Reaching the unreachable

  • With the private and public sector running parallel, Nepal has the opportunity to extend coverage for tuberculosis by engaging all care providers
- SARAH KORVER
Reaching the unreachable

Mar 23, 2015-

Each year, on March 24, the world marks World Tuberculosis (TB) Day. This occasion provides us with an opportunity to share and reflect on TB-related progress and achievements in the year past and draws our attention to the path ahead for eliminating TB as a public health burden.

TB remains one of the world’s top health challenges. Nine million new TB cases emerge annually and nearly 1.5 million people die each year as a result of the disease. TB is curable but our current efforts to find, treat, and cure those ill with the disease are insufficient. Of the nine million who contract TB annually, a third of them are ‘missed’ by public health systems.

This unfortunate tendency is the theme of the 2015 World TB day message: ‘Reach the 3 Million: Reach, Treat, Cure, Everyone’.Six thousand missing In Nepal, the National Tuberculosis Centre’s (NTC) coming year’s objective is to find the ‘missing 6,000’ cases. The World Health Organisation (WHO)-estimated number of TB patients in the country stands at 43,000 annually. However, only 37,025 patients are being treated and the rest have not come into contact with health authorities due to a lack of access, misdiagnosis, or un-notified cases in the private sector.

Many of these missing cases are from some of Nepal’s poorest, most vulnerable communities in major urban areas. Rapid urbanisation has brought about the development of a large class of urban poor who live in slums or in overcrowded houses. Meanwhile, in remote and rural areas, many are lacking access to basic health services.

Historically, Nepal has been a leader in the region in the fight to eliminate TB. Nepal was the first country in Asia to introduce the internationally-recommended Direct Observed Treatment Short-Course (DOTS) strategy for which the country now has 100 percent coverage in primary health care centres and health posts in the country. Further, Nepal was one of the first countries globally to introduce ambulatory multidrug-resistant tuberculosis case management and has expanded this programme to all five regions of the country.

In the past few years, Nepal has consistently achieved—and surpassed—global targets for TB control of case finding (70 percent) and treatment success rate (85 percent), achieving 73 and 90 percent respectively. In achieving these targets, however, there are fears that Nepal has captured low-hanging fruit and left hard-to-reach cases on the tree.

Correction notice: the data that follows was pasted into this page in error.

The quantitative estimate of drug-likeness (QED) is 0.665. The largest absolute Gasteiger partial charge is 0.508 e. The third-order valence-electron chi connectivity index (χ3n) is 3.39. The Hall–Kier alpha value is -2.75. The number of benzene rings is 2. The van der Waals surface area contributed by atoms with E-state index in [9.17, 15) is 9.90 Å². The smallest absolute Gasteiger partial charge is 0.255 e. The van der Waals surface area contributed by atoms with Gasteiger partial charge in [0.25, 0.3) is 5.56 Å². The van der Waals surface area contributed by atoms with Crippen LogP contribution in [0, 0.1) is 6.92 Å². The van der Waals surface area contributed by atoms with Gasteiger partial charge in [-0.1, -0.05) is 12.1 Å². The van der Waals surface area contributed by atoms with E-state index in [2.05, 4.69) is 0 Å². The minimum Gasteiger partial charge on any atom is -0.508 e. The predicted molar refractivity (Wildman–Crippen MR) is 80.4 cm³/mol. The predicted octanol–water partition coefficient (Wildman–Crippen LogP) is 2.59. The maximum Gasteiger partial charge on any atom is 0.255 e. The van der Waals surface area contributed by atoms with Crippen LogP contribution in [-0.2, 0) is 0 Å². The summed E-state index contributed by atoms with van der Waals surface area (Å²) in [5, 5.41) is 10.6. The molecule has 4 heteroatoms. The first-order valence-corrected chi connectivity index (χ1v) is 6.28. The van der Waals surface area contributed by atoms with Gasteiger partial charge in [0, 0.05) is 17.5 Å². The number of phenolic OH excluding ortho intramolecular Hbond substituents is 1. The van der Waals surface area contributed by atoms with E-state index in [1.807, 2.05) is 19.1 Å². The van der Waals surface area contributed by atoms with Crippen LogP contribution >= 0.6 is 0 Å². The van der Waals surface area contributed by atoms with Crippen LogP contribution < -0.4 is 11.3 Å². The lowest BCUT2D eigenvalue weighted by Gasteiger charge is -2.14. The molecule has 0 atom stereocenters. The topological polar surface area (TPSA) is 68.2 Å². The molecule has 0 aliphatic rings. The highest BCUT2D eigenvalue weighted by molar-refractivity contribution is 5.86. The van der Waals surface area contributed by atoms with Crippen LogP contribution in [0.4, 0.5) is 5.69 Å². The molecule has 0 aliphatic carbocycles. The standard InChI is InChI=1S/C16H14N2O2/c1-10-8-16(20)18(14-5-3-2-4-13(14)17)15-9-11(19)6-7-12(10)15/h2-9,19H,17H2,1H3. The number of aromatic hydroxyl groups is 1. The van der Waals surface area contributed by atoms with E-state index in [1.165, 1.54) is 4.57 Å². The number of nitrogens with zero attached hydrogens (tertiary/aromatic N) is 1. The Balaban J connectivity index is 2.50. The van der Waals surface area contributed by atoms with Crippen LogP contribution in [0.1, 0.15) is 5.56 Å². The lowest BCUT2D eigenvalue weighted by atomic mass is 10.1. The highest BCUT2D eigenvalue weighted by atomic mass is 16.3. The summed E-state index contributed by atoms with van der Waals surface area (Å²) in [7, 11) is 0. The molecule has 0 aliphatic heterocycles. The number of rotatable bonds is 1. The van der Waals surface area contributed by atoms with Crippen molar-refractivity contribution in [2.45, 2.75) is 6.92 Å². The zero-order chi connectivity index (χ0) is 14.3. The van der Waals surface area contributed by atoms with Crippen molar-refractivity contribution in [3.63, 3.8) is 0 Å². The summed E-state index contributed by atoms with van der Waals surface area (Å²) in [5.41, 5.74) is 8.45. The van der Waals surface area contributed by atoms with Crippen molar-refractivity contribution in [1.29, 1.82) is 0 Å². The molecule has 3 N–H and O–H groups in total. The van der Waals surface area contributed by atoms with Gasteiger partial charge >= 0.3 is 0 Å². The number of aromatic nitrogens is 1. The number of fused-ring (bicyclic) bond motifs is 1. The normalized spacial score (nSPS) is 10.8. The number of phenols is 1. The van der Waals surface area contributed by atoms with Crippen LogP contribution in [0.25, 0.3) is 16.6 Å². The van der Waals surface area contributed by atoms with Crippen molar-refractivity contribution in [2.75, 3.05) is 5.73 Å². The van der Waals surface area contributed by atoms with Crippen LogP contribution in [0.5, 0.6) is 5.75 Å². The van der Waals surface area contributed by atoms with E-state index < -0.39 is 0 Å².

In November 2014, an epidemiological appraisal took place to better understand the real burden of the disease and the possible reasons for missing cases. A number of national staff underwent WHO training in Indonesia and now, in collaboration with RIT Japan, will be undertaking the country’s first prevalence survey later this year. With the results of the study not expected for at least 18 months from the study’s commencement date, what can be done concurrently to reach the seemingly unreachable?

Public-private approach

As one of the world’s most geographically and culturally diverse countries, Nepal cannot apply a one-size-fits-all approach in attempting to reach the remaining fruit on the tree. One of the key problems related to this is the inadequacy of service coverage. Some excellent specialised service systems of care are available for the diagnosis of more complicated cases of TB in some districts, but not in others. Often, it is the more remote and mountainous regions that are not covered. On occasions, there are difficulties in making referrals from the district health care system to the specialist system, resulting in access and equity disparities.

With the private sector running parallel to the public system—and at times being poorly integrated—Nepal has the opportunity to extend coverage by engaging all TB care providers through a public-private mix (PPM) approach that improves coordination between the sectors.

The private sector in Nepal is vast and heterogeneous, consisting of a wide variety of players that are directly or indirectly involved in the provision of healthcare services. Whilst the NTC has sought to expand PPM to 58 different areas since its implementation in 2006, there has been some inertia in carving out long-term sustainable partnerships.

With approximately 23.1 percent of TB cases held by the private sector and only eight percent of all notified cases reported by private providers and NGOs, there are many benefits of engaging in more aggressive PPM activities. External development partners, INGOs, NGOs, and the profit-oriented private sector all play an important role in Nepal’s health system. Effective partnerships between these parties have been critical to Nepal’s path to achieving the Millennium Development Goals and its increased ability to provide access to basic health services for women, children, the impoverished and marginalised.

Increased engagement of these players in TB control and lung health more generally will result in harmonisation of TB management, improved treatment outcomes, and increased case detection. As Nepal seeks to reach past the low hanging fruit with the NTC guiding the ladder into place, a strong PPM programme will shore-up the rungs for a steady climb to success.

Sarah Korver is a public health researcher and Australian Volunteer for International Development  (AVID) working as an Urban Health Officer at the National Tuberculosis Centre, Nepal  The AVID programme is an Australian Government initiative.

Published: 24-03-2015 18:16

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